Hell, these two tracks alone make me wish I’d discovered this album upon its release back in 1972, then maybe my friends and I would have rocked out (and “spaced out” with a particular weed I cannot name) to more than just the albums the highly influential record companies and “lame” radio stations of the era declared were the “best of the best.” Now I just need to hunt down a few of this band’s subsequent albums (released decades later themselves) to see if Janus eventually lived up to the potential it displayed on its debut.

Yes, the music-loving kids of today are so damned lucky to have something called the Internet, because even they can easily discover an album such as Gravedigger more than forty years after its release. Damn, in this respect, how I envy them…

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Guru Guru – An Overview

GuruGuruAlbums In My Collection

– Dance Of The Flames
– Don’t Call Us, We Call You
– Guru Guru 5
– Hinten
– Kanguru
– Mani In Germani
– Tango Fango
– UFO

An Overview

I became aware of this Krautrock band back in 1974 when one FM station in Chicago used to have a 2-3 hour show one night per week called “Sounds From Across The Big Swamp.” The station broke from its normal hard rock format to feature obscure or underground bands from, despite the name of the show, both Europe and America. To me, that show was PURE GOLD and I listened religiously each week! I heard some amazing material from early Gentle Giant, Scorpions, Judas Priest, Amon Düül II, Epitaph, Lucifer’s Friend, Roxy Music, Birth Control, Jane, etc. And one of the odder bands to get featured was Guru Guru.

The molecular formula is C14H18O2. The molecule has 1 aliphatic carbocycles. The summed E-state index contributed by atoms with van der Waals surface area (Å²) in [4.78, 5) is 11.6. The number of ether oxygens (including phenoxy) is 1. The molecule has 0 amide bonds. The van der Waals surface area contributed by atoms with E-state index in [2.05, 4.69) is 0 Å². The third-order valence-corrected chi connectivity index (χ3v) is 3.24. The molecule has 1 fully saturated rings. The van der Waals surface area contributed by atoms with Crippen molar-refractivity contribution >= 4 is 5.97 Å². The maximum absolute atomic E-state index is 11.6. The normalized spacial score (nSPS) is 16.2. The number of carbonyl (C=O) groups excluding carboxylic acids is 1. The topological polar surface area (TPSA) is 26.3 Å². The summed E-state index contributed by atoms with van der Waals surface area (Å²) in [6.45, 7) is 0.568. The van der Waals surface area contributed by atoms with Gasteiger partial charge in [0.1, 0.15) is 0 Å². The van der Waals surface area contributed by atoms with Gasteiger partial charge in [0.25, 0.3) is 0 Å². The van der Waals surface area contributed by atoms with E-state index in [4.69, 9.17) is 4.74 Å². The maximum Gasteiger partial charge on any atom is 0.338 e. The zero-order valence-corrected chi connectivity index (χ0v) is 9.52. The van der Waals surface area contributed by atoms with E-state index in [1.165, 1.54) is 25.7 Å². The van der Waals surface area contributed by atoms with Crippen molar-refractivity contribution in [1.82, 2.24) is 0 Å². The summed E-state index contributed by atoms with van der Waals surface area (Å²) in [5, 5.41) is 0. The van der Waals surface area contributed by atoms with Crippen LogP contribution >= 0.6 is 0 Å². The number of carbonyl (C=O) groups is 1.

Then, as a teenager, money was of course scarce, and although I found many albums by all these amazing bands at my local record store, they were mostly shelved in the “Import” section, meaning prices were outrageous, well beyond my means. Therefore, Guru Guru’s releases were not something I would be able to grab anytime soon, to my complete dissatisfaction. But I held the band’s name in memory for many decades until something called the Internet came into my life as an adult and I was able to finally rediscover some of the music I had been craving since youth.